Blog: Why All Women Should Lift

Don't worry. You won't start looking like a man.

There is nothing that drives us personal trainers crazier than hearing women say, "I don't want to bulk up!” It is so surprising to me that in the year 2013,  so many women still don’t know how to get fit and into shape.

Weight training does not get you "buff" unless you:

A. Take steroids, AND

B. Live in the gym, lifting all day - and even then, it’s difficult!  

My clients, men and women, do about a 30 minutes (for beginners) to 45 minutes of lifting, three or four days a week. No woman will turn into Arnold Schwarzenegger from that amount of lifting.

I’m petite, five feet tall, and currently I can leg press 700 pounds, which makes me a lot stronger than most men. No matter how many hundreds of pounds I lift, my muscles are not going to get huge! That’s science. My 45-minutes-three-days-a-week lifting regimen just makes me stronger and leaner, i.e. smaller.

Which brings me to my main point: Women, please stop worrying about bulking up, and start lifting!

If you want to be firmer, healthier, and stronger, the best thing you can do is to start a challenging weight lifting routine.  Please understand that resistance is resistance. Your body does not know the difference if that resistance is coming from using free weights, machines, bands, or Pilates equipment -  gradually increasing weight, and frequently varying intensity - is an excellent fitness-time investment, with huge dividends for health, appearance, and mood.

Working out with challenging weights will help you tone muscles and reduce risk of osteoporosis (low bone density) - a terrible health scourge.  Best of all, building the muscle helps your body burn more fat.  

If you’re just beginning to lift, work closely with a trainer for the first 6 weeks to learn proper form and technique to help prevent injuries and develop good habits. Start with light weights – 5-8 pounds - and work up slowly. In the initial stages, you might do 30 minutes total of weight training, with 15-20 or so repetitions of each exercise. 

After about three months, it’s time to start lifting heavier, with fewer repetitions (6-10 reps). The weight level should be a little difficult for your first repetition, and by the time of your last repetition, you should barely be able to do the exercise while maintaining good form. A trainer will help you increase the challenge, and work as a spotter so you maintain good form while pushing out some extra, muscle-strengthening repetitions that you wouldn’t be able to do by yourself. Lifting heavier is what builds and protects bone density.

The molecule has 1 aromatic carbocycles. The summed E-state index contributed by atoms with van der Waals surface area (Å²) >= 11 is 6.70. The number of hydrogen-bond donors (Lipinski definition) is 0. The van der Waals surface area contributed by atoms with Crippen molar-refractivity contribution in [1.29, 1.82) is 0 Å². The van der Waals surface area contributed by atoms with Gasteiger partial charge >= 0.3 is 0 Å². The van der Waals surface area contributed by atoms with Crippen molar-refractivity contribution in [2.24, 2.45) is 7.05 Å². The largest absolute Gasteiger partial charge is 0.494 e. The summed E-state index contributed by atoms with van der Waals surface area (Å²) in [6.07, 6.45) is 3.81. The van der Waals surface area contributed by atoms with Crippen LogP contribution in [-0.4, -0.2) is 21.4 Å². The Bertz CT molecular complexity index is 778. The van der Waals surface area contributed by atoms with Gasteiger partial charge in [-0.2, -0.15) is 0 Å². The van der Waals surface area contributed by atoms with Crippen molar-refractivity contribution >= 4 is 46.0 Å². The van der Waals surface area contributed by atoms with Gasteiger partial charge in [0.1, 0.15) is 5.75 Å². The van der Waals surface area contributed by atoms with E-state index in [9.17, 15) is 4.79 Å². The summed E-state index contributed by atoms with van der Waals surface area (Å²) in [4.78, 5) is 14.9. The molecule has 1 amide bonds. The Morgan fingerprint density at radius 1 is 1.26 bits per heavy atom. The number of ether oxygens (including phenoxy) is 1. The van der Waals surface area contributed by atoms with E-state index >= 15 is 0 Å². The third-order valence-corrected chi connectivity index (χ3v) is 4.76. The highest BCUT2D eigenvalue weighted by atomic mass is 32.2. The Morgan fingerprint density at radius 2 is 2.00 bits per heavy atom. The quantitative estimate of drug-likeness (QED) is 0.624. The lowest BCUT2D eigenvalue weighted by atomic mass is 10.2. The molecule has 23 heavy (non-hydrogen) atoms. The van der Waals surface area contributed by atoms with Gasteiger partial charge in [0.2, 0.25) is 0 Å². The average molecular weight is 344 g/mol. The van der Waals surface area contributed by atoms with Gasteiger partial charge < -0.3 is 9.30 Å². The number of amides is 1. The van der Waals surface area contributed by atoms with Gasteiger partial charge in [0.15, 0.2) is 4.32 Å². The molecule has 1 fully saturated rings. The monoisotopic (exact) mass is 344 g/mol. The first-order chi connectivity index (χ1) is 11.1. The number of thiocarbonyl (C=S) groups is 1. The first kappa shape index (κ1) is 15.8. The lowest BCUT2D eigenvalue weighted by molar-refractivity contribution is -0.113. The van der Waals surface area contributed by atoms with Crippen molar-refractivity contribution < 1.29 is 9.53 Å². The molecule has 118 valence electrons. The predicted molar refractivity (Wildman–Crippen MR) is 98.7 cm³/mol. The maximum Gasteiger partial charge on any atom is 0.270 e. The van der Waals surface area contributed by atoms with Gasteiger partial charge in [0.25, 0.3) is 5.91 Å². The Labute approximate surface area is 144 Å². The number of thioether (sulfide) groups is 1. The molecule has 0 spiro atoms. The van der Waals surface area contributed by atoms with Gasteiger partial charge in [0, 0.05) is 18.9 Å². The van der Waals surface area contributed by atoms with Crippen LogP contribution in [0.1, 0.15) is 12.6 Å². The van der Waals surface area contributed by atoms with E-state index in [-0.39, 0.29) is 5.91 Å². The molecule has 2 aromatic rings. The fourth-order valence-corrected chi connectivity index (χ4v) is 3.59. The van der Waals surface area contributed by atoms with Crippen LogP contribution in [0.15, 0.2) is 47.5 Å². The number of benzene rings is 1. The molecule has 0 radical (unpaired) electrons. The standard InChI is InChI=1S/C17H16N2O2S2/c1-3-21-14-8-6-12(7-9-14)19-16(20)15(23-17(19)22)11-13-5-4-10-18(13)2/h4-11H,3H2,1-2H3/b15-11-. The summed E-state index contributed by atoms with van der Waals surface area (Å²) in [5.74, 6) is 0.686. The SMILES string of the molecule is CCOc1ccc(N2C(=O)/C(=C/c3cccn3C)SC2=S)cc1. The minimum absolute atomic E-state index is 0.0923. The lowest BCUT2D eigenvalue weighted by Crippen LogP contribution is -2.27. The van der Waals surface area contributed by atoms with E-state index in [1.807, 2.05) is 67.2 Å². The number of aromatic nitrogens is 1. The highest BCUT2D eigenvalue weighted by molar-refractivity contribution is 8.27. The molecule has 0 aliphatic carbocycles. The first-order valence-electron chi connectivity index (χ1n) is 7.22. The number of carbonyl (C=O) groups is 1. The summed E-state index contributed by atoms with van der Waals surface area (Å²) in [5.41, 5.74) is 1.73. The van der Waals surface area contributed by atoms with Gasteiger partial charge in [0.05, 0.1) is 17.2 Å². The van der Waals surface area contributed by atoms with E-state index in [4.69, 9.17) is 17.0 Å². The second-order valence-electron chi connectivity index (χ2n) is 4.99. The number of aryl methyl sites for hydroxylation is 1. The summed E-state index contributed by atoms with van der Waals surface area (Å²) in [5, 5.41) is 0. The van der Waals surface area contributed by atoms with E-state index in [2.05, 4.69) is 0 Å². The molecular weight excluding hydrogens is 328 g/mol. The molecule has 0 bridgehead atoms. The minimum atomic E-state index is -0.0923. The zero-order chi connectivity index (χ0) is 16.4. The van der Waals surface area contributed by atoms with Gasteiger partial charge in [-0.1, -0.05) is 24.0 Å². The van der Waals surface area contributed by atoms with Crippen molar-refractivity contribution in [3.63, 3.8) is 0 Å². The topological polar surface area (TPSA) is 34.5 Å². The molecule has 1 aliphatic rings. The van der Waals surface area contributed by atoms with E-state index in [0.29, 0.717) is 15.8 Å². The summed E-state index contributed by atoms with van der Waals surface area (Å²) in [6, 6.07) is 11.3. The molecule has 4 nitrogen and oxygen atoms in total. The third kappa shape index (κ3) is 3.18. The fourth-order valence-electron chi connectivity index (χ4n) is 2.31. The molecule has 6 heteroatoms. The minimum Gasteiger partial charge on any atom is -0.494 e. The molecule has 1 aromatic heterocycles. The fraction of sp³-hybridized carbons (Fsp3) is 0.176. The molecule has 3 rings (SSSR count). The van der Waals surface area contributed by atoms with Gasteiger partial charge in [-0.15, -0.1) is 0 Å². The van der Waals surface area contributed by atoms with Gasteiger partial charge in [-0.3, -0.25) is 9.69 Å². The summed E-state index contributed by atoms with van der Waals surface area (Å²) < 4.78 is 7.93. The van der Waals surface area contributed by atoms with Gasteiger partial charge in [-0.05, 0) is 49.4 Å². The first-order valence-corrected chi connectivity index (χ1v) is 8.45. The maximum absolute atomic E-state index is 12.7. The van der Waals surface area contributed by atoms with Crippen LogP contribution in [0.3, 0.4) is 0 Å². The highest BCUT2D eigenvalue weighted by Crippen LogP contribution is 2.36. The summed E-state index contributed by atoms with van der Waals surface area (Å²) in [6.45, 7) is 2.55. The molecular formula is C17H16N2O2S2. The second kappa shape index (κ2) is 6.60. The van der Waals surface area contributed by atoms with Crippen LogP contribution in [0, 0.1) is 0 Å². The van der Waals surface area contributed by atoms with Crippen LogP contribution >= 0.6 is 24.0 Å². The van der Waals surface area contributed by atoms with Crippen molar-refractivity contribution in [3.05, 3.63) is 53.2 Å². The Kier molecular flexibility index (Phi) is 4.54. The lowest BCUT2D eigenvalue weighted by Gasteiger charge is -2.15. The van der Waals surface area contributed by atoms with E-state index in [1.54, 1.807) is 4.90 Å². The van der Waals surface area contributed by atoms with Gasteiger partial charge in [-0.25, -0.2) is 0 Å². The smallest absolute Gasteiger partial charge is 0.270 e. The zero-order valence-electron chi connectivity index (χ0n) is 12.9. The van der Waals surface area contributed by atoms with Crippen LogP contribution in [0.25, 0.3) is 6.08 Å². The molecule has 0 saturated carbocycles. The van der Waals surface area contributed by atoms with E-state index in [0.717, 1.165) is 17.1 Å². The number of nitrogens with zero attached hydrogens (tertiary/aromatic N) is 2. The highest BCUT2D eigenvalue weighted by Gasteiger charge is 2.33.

You should NOT be weight training every day. There should be a minimum of 24-48 hours between lifting sessions, to give your body time to recuperate and build itself back up.

Unfortunately, once you have established a lifting regimen, you need to change it! If you do the same thing every time, your body will adapt, and won’t burn as many calories. Surprising the body causes it to burn more calories, and to speed your metabolism. Every four to six weeks, reconnect with your trainer if necessary, to change something - the weight, the speed, the number of repetitions, the exercise.  (For example, instead of doing three sets of 15 repetitions, do four sets of 12, 10, 8, and then 6 repetitions.)

Some days, you won’t want to lift heavy and hard. That’s okay. You don’t have to have a mind-blowing workout every time. Just 20 minutes of light lifting can make you feel better.

I’m not saying I’m opposed to cardiovascular exercise, whether it’s running, dance-based classes, or a treadmill. I’m saying that those cardiovascular exercises should be part of your fitness regimen, but they’re not enough. Ironically, weight lifting is actually BETTER for your heart than running. Running long distances can actually damage the heart. Weight lifting strengthens the heart’s left ventricle, which means you will pump blood more efficiently. There are many fine cardio fitness programs out there for you to choose from, but they won’t give you the benefits of lifting.

Also, beware if you hear from instructors who say you can create "long" muscles on their program. That’s incorrect. The only way you can get long muscles is if you go and get surgery or you are born with them! Instead, focus on reducing your body fat and creating more lean muscle tissue by lifting. Aim to look the best that your body can look for who you are and how you were born.

This post is contributed by a community member. The views expressed in this blog are those of the author and do not necessarily reflect those of Patch Media Corporation. Everyone is welcome to submit a post to Patch. If you'd like to post a blog, go here to get started.

hank adams January 15, 2013 at 07:54 PM
three to four days of lifting is way to much, women or men should do a full body workout with weights at the most two days a week the body needs to recover also seeing the body is connected as one. this way women wont burnout and look forward to there next session. diet and dna are 85% of health 15 plate on leg press will just kill your lower back and knees. im so happy that your telling women because like you i hate to hear women say i dont want to bulk up thats make me just cringed.
Beverly Biber January 21, 2013 at 07:11 AM
Great tips for a healthier new year. Thanks, Beverly


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